aman singh, aman singh das, brand loyalty, brand management, corporate citizenship, corporate governance, corporate social responsibility, CSR, CSR communications, CSR strategy, employee engagement, Facebook, Google+, human resources, innovation, job hunting on social media, leadership, management, marketing, PR, Quora, recruitment, reddit, social media, stumbleupon, sustainability, transparency, Twitter
There is a lot of love for social media among many in the corporate social responsibility (CSR) and sustainability community. [Take this short survey and have your say: Useful, necessary engagement tool or hate it and a complete hassle?]
Lucy Marcus, founder of Marcus Venture Consulting, for example, posted a blog today on Harvard Business Review, that talks about a particular Groupon deal that annoyed her enough to tweet about it and how that rose several eyebrows and an eventual resolution.
David Connor recently wrote about his love for Twitter, calling it a fascination and being constantly impressed by the simplicity of engagement and the tangible sense of community the platform provides. In his post, he alluded to a recent confession of mine, simply titled: In Defense of Twitter: 5 Reasons Why I am a Mad Tweeter, which was a response to an alternatively headlined Wall Street Journal article.
For those interested, here is a recount of my top five:
1) Community: Twitter has provided me with a very diverse community of individuals who are eager to engage, argue and collaborate.
2) Soundboard: Without the 20 odd tweets I send out every day, I wouldn’t get any work done. Sounds counter-intuitive, I know—but it’s true. You’ve got to go where your audience is. They have a voice and they like to use it—and as a blogger, hearing what’s working and what’s not is inarguably essential.
3) Collaborations: And of course, without Twitter, I wouldn’t have made HR Examiner‘s Top 25 HR Digital Influencers for 2011 or named among the Top 100 Thought Leaders by Trust Across America. Nor would I have been able to successfully put together the recent panel on responsible business with Carol Sanford, Jeffrey Hollender, Sarah Murray and Bank of America, or been able to interview thought leaders like Campbell Soup’s Dave Stangis, PwC’s Shannon Schuyler, EMC’s Kathrin Winkler and many others while at Vault—and collaborated with enterprising students like Ashley Jablow, Catherine Chong, entrepreneurs like Myles Lutheran and the EDF Climate Corp fellows, or published the much-referred to series on job hunting in CSR.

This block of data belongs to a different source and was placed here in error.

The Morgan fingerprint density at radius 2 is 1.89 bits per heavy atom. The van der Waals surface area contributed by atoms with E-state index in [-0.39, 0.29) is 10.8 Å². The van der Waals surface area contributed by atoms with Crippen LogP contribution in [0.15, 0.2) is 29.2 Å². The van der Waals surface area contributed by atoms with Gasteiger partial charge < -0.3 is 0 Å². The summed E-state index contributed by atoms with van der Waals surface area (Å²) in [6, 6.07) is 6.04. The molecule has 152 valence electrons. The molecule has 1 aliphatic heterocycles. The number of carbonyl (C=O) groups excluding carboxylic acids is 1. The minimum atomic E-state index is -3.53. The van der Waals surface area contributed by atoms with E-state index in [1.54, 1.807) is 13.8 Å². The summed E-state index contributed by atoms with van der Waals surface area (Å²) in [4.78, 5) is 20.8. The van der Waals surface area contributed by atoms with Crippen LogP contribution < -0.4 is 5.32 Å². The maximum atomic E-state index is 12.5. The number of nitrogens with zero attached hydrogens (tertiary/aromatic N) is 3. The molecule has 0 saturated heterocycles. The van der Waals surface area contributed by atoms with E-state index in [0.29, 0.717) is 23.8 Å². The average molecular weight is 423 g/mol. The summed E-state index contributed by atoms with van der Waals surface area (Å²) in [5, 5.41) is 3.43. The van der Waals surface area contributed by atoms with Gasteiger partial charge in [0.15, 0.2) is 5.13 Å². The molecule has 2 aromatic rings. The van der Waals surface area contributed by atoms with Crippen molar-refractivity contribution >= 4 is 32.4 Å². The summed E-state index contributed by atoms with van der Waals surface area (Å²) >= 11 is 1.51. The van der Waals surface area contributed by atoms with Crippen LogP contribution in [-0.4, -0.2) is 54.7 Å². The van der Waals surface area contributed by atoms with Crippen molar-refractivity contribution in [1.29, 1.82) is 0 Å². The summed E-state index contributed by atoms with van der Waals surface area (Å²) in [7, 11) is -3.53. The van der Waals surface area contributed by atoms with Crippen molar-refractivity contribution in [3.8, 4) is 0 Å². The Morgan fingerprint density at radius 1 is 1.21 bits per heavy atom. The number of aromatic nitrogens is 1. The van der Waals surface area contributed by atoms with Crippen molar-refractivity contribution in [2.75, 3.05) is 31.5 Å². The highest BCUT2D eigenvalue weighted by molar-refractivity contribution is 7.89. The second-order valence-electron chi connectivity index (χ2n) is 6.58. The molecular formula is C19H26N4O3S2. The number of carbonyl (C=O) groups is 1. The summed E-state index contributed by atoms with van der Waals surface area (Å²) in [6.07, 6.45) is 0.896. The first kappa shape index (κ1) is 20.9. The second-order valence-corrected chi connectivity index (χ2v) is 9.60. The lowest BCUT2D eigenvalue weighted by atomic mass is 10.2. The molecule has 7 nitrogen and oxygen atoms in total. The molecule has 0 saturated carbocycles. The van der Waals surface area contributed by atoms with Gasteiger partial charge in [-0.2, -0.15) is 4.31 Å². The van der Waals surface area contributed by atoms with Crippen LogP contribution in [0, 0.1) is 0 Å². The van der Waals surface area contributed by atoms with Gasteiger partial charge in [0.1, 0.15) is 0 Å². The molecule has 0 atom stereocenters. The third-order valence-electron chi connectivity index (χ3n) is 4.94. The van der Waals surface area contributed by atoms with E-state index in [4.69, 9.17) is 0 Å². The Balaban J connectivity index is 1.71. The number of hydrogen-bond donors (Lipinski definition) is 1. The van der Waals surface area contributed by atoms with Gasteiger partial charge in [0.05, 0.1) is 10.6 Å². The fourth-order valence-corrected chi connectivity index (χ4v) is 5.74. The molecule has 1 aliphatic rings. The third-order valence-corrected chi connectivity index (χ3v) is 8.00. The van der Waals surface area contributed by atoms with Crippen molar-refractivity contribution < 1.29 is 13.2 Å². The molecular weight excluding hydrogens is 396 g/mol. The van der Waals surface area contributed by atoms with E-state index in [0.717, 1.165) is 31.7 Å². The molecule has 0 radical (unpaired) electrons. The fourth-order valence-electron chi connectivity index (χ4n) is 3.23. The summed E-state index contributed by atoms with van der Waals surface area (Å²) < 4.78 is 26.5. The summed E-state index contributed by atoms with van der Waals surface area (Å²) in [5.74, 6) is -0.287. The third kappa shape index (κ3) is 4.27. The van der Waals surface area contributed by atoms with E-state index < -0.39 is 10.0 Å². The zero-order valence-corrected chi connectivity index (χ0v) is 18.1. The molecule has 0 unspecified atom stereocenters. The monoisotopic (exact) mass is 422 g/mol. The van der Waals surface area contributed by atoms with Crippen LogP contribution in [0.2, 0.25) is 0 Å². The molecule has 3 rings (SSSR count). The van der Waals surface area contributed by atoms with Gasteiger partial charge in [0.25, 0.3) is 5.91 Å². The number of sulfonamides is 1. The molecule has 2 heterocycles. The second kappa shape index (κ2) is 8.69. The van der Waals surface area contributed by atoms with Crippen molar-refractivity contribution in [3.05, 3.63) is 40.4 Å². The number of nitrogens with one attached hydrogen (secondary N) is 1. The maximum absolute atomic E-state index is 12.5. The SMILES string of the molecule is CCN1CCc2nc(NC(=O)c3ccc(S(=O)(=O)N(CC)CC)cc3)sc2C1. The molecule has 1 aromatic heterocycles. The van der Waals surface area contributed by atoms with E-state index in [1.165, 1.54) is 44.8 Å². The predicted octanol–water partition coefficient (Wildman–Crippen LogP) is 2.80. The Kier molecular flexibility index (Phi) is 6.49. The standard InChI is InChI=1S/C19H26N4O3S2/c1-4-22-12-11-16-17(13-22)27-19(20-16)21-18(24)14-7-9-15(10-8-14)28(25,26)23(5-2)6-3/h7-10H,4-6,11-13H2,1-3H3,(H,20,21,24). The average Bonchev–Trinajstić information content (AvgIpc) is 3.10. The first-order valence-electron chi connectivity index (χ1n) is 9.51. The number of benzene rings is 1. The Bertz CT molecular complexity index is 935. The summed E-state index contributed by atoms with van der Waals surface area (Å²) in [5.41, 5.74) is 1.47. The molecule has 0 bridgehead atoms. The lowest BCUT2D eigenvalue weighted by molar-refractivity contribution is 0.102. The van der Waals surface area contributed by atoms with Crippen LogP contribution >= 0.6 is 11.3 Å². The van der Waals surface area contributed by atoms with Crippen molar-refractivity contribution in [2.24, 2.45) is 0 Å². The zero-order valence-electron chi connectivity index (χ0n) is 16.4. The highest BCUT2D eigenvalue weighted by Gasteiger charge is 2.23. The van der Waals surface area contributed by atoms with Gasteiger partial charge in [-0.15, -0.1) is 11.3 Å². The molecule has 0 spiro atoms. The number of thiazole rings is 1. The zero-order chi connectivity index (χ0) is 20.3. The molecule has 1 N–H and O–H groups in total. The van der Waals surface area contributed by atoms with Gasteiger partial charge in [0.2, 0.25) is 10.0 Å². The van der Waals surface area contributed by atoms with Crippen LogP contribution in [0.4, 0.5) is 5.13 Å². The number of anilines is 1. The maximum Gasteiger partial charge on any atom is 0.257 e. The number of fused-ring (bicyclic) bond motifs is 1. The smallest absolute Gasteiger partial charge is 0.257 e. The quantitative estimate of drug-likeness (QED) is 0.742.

4) News: Believe it or not, Twitter has become a significant source of my daily news. With the help of coordinated lists, I can scan the morning news in one stream all at one source.
5) Innovation: How many times have you read an 800-word article in one the mainstream newspapers and thought “Wow, that’s interesting, I wonder how I could learn more” or “I’d love to get involved” but haven’t known what to do next? Well, because it’s so easy to connect with others on Twitter without having to jot down strenuous emails or phone calls, now you can!
But Connor also brought up transparency and corporate accountability.
And here is where most companies struggle with the plethora of choices available today under the domain of social media: Facebook, Twitter, LinkedIn, Quora, Digg, StumbleUpon, Reddit, and the new kids on the block BranchOut and Google+, to name just a few.
So, how helpful are these channels? BRANDfog, a social media and CSR consulting firm launched a survey last week that begins to dig deeper into some of these questions.
Should CEOs be engaging on Twitter for example? Does that help gain trust with customers, loyalty with employees, or raise the bar on transparency?
Has social media become a benchmarking tool for prospective candidates in their recruitment decisions?
And does a presence on social media help companies illustrate their brand values, mission and corporate citizenship?